The Walden Effect: Farming, simple living, permaculture, and invention.

Eating Fresh Vegetables All Winter

parsnipsThe trick to keeping your storage vegetables fresh all winter is understanding the type of conditions they prefer.  Storage conditions can be measured by temperature, humidity, ventilation, and darkness.  Nearly all crops like it dark and airy, but each vegetable has a favorite range of temperature and humidity conditions.

In practice, I divide our storers up into two main categories --- cool, wet storers and warm, dry storers.  Cool, wet storers thrive in root cellars and can also be kept well in simpler storage operations like mulched garden rows, storage mounds ("clamps"), trenches, a basement, or the crisper drawer in your fridge.  Warm, dry storers will do much better in your attic, an unheated room, or under your kitchen sink.

I'm vastly oversimplifying by dividing crops into these two categories, but it's far too easy to get carried away trying to provide a half dozen different storage conditions to keep all of your crops happy.  The table below gives some storage data on common vegetables:

Vegetable
Optimal storage conditions
My storage conditions
My storage location
Beet
32 - 40 F, 90 - 95% humidity cool, moist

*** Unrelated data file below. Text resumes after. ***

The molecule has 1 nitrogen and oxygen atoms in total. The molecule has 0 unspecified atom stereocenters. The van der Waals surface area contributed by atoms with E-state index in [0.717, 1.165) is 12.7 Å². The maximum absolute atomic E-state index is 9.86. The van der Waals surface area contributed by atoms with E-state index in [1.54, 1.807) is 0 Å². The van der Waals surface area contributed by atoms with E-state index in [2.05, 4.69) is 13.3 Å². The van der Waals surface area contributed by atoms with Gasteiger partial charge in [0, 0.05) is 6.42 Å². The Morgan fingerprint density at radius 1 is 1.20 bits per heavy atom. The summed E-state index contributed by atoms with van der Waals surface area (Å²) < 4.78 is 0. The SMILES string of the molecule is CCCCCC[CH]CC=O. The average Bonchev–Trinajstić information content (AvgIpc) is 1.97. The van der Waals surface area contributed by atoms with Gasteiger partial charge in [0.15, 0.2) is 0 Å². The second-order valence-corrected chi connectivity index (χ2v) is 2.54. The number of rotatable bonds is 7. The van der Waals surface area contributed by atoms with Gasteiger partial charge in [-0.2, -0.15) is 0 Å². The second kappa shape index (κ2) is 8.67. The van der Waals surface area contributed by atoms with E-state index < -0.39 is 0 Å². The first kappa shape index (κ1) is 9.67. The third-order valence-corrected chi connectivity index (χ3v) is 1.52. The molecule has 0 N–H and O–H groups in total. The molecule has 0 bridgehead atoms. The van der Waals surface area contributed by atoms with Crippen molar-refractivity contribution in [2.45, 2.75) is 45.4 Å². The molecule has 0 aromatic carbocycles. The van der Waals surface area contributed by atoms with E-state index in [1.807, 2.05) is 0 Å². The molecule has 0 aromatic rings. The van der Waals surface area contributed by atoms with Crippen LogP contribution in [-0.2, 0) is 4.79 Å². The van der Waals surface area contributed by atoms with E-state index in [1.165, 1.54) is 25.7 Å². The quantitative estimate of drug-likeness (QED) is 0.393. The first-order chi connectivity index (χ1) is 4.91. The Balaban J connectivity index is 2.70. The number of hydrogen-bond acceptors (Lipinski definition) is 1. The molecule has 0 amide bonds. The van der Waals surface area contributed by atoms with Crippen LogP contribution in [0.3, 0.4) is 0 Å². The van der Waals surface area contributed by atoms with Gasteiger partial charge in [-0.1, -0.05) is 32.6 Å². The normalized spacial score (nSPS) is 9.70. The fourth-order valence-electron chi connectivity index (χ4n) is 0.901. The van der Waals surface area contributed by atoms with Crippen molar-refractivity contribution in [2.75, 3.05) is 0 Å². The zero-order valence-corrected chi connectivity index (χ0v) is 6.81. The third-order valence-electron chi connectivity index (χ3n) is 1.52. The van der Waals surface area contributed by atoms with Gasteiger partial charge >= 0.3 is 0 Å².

haven't done it yet
Cabbage
32 - 40 F, 80 - 90% humidity cool, moist
haven't done it yet
Carrot
32 - 40 F, 90 - 95% humidity
cool, moist
haven't done it yet
Garlic
32 - 50 F, 60 - 70% humidity warm, dry
kitchen shelf
Onion
32 - 50 F, 60 - 70% humidity warm, dry
kitchen shelf
Parsnip
32 - 40 F, 90 - 95% humidity cool, moist
haven't done it yet
Potato
32 - 40 F, 80 - 90% humidity cool, moist
storage mound
Sweet Potato
50 - 60 F, 60 - 70% humidity
warm, dry
under the kitchen sink
Turnip
32 - 40 F, 90 - 95% humidity cool, moist
haven't done it yet
Winter Squash (including Pumpkin)
50 - 60 F, 60 - 70% humidity warm, dry
under the kitchen sink

Despite ignoring some of the optimal conditions, I've had great luck keeping onions, winter squash, and sweet potatoes fresh until they're all eaten up.  (In fact, we still have some of last year's sweet potatoes to finish up as this year's are curing!)  Don't get too caught up in thinking you have to build a fancy root cellar before you can enter the world of storage vegetables.


This post is part of our Storage Vegetables lunchtime series.  Read all of the entries:





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About us: Anna Hess and Mark Hamilton spent over a decade living self-sufficiently in the mountains of Virginia before moving north to start over from scratch in the foothills of Ohio. They've experimented with permaculture, no-till gardening, trailersteading, home-based microbusinesses and much more, writing about their adventures in both blogs and books.



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